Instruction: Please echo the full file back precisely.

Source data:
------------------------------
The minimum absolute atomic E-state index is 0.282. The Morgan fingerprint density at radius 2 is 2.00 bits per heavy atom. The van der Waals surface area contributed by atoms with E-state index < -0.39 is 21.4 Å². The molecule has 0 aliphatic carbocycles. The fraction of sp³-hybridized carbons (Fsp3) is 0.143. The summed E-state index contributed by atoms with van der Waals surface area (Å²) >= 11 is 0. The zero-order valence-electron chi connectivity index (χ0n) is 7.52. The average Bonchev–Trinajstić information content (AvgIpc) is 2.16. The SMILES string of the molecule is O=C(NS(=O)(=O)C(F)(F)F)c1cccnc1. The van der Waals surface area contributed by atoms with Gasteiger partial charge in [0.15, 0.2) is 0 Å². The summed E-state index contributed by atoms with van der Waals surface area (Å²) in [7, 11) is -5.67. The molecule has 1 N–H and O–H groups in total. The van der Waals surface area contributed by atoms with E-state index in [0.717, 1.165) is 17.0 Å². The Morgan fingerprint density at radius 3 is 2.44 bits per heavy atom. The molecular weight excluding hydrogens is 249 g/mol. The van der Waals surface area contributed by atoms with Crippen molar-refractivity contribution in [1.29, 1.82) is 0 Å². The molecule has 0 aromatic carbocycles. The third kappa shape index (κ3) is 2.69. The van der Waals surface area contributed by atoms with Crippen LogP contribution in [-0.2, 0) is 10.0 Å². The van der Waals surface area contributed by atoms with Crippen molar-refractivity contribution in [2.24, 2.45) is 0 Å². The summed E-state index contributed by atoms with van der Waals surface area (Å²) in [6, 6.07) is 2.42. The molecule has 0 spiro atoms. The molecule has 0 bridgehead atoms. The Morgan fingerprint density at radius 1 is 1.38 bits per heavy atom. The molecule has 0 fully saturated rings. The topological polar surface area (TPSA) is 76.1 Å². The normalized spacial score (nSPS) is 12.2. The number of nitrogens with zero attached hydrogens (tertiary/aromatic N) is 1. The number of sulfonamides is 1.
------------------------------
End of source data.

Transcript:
The minimum absolute atomic E-state index is 0.282. The Morgan fingerprint density at radius 2 is 2.00 bits per heavy atom. The van der Waals surface area contributed by atoms with E-state index < -0.39 is 21.4 Å². The molecule has 0 aliphatic carbocycles. The fraction of sp³-hybridized carbons (Fsp3) is 0.143. The summed E-state index contributed by atoms with van der Waals surface area (Å²) >= 11 is 0. The zero-order valence-electron chi connectivity index (χ0n) is 7.52. The average Bonchev–Trinajstić information content (AvgIpc) is 2.16. The SMILES string of the molecule is O=C(NS(=O)(=O)C(F)(F)F)c1cccnc1. The van der Waals surface area contributed by atoms with Gasteiger partial charge in [0.15, 0.2) is 0 Å². The summed E-state index contributed by atoms with van der Waals surface area (Å²) in [7, 11) is -5.67. The molecule has 1 N–H and O–H groups in total. The van der Waals surface area contributed by atoms with E-state index in [0.717, 1.165) is 17.0 Å². The Morgan fingerprint density at radius 3 is 2.44 bits per heavy atom. The molecular weight excluding hydrogens is 249 g/mol. The van der Waals surface area contributed by atoms with Crippen molar-refractivity contribution in [1.29, 1.82) is 0 Å². The molecule has 0 aromatic carbocycles. The third kappa shape index (κ3) is 2.69. The van der Waals surface area contributed by atoms with Crippen LogP contribution in [-0.2, 0) is 10.0 Å². The van der Waals surface area contributed by atoms with Crippen molar-refractivity contribution in [2.24, 2.45) is 0 Å². The summed E-state index contributed by atoms with van der Waals surface area (Å²) in [6, 6.07) is 2.42. The molecule has 0 spiro atoms. The molecule has 0 bridgehead atoms. The Morgan fingerprint density at radius 1 is 1.38 bits per heavy atom. The molecule has 0 fully saturated rings. The topological polar surface area (TPSA) is 76.1 Å². The normalized spacial score (nSPS) is 12.2. The number of nitrogens with zero attached hydrogens (tertiary/aromatic N) is 1. The number of sulfonamides is 1.